I love my nieces and nephew, my sister’s four kids. They range in age from 19 (20 next month!) to 10. The oldest is a sophomore at the University of Massachusetts at Dartmouth, and the youngest is in, I think, the fifth grade.
My nephew is, of course, a video game aficionado, as are most boys these days (he’s the 10-year-old), and even my nieces love electronic devices. So usually there’s a video game or an electronic handheld or an iPod or something among their birthday or Christmas gifts. But the most fun gifts are often the ones you can enjoy with other people, so I have made it a point to always buy board games. At Christmas, I try to buy at least one per kid, then I tag those for all of the kids so there’s no fighting. We always end up playing several games after all the gifts are opened.
Several years ago, after Thanksgiving dinner (which is always at my house), I sat down with the kids afterwards and we played a few board games. One of the kids said, “This is fun…we should do this more often.”
So I started a family tradition called Spieltag. Spieltag is German for “game day.” Sorta. Technically, I think it should be tag des spiel (“day of play”), but spieltag has a nicer ring. For the record, it’s pronounced shpeel-tahg. We are not German, but I wanted a catchy name for the event, and so Spieltag it is!
We usually do Spieltag at my sister’s house, but occasionally we’ll hold it at my house (usually in the summer when the dogs can enjoy the sun outside while the house is full of kids). We have food, soda, juice, things to nibble on. It’s one of the best traditions we’ve started.
With the number of games the kids have now, there’s no shortage of things to play. The more fun games are the ones that end up making us laugh–games like Would You Rather…? or Cranium, or games that make you do silly tricks like standing on one foot, singing a song, and balancing something on your nose. Then there are the trivia games. For those, they usually all team up against me. Two or three teams of two or three kids against me (yes, teams of two or three kids…because my sister’s kids invite their friends over on game day), and I usually win (in the four or five years we’ve been doing this, I think they’ve beat me once;)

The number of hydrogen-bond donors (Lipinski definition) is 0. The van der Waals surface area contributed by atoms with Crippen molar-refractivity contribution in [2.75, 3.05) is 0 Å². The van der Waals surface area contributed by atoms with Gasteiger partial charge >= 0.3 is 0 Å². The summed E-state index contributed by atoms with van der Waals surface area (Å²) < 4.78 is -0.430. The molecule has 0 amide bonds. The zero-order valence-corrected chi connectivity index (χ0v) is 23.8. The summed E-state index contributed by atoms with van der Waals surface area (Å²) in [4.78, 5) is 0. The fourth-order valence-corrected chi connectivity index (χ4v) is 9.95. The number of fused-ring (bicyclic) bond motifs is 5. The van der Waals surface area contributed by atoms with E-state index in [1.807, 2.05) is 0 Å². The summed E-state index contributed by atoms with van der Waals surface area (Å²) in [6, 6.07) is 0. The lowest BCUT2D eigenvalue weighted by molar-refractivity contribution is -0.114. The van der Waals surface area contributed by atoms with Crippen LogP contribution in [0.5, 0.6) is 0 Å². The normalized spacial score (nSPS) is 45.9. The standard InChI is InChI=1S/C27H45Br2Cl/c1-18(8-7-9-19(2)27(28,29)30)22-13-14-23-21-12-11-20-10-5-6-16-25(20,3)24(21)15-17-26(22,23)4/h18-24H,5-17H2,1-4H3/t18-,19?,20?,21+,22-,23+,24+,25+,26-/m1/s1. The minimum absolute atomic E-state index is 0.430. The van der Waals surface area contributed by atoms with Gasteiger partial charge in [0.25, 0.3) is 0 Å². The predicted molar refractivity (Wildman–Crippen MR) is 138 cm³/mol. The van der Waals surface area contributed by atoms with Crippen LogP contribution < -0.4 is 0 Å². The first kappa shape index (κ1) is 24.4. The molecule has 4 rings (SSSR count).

In today’s world, with so many people connected with the outside world electronically, with most of our “friends” keeping in touch via Facebook or text messaging, it’s nice to be able to sit down at a table and surround yourself with the laughter of your loved ones. Life is too short and too precious to let it all pass you by. I look around the table at my nieces and nephew, and sometimes I get a flash of memory–my oldest niece at 1 1/2 singing Patsy Kline’s Crazy in the backseat of my car, my middle niece looking like a princess in her ballerina dance costume, my youngest niece smiling at age 4 with a face full of chocolate and a huge smile, my newborn nephew with his little black Chuck Taylors that my brother bought him–and I’m so thankful that I got to experience all those things and that I get to watch these kids grow from babies into the beautiful young people they’re becoming.
Why am I writing about this today? Well, my brain’s been in a little bit of a funk lately. I think it has to do with the bombings in Boston last week. Not that I’m obsessing over them (I’m not), but the whole thing just seems to have drained me. It was too close to home, and it reminded me of how fleeting our time can be in this world. We go about our daily lives, worrying about things that we think are the big things, when it can all be taken away in a matter of minutes, or even seconds. And it reminds me of one of my favorite quotes:
Cherish the little things in life, for one day you
will realize that they were the big things.
Your job and your bills are important, your home and your car, your health insurance, your taxes–all of those things are important. But there are more important things than those, things that may seem pointless or silly–like standing on one foot, singing a silly song, and balancing something on your nose–those are the things that you’ll be remembered for, those are the things that are “little” that are actually quite a big deal.
Cherish the little things…and try to realize NOW that they are the big things.